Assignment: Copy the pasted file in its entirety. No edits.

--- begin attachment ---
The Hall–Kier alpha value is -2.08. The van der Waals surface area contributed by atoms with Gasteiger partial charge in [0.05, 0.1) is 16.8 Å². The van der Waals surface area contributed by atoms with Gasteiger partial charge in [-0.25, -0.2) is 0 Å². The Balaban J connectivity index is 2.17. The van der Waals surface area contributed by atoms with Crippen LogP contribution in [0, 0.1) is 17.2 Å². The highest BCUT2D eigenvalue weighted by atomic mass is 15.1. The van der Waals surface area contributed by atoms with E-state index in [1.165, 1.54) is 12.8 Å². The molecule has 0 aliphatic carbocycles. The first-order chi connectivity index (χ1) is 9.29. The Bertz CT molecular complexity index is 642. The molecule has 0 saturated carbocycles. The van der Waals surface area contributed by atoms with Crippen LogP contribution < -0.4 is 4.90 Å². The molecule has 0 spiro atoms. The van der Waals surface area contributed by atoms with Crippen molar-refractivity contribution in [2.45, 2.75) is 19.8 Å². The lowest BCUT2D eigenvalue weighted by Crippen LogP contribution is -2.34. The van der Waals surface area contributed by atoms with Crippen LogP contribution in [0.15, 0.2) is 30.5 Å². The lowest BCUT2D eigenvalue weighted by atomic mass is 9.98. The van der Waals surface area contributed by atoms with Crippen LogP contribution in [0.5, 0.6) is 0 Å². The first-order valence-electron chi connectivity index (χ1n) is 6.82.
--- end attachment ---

The Hall–Kier alpha value is -2.08. The van der Waals surface area contributed by atoms with Gasteiger partial charge in [0.05, 0.1) is 16.8 Å². The van der Waals surface area contributed by atoms with Gasteiger partial charge in [-0.25, -0.2) is 0 Å². The Balaban J connectivity index is 2.17. The van der Waals surface area contributed by atoms with Crippen LogP contribution in [0, 0.1) is 17.2 Å². The highest BCUT2D eigenvalue weighted by atomic mass is 15.1. The van der Waals surface area contributed by atoms with E-state index in [1.165, 1.54) is 12.8 Å². The molecule has 0 aliphatic carbocycles. The first-order chi connectivity index (χ1) is 9.29. The Bertz CT molecular complexity index is 642. The molecule has 0 saturated carbocycles. The van der Waals surface area contributed by atoms with Crippen LogP contribution < -0.4 is 4.90 Å². The molecule has 0 spiro atoms. The van der Waals surface area contributed by atoms with Crippen molar-refractivity contribution in [2.45, 2.75) is 19.8 Å². The lowest BCUT2D eigenvalue weighted by Crippen LogP contribution is -2.34. The van der Waals surface area contributed by atoms with Crippen LogP contribution in [0.15, 0.2) is 30.5 Å². The lowest BCUT2D eigenvalue weighted by atomic mass is 9.98. The van der Waals surface area contributed by atoms with Crippen LogP contribution in [0.5, 0.6) is 0 Å². The first-order valence-electron chi connectivity index (χ1n) is 6.82.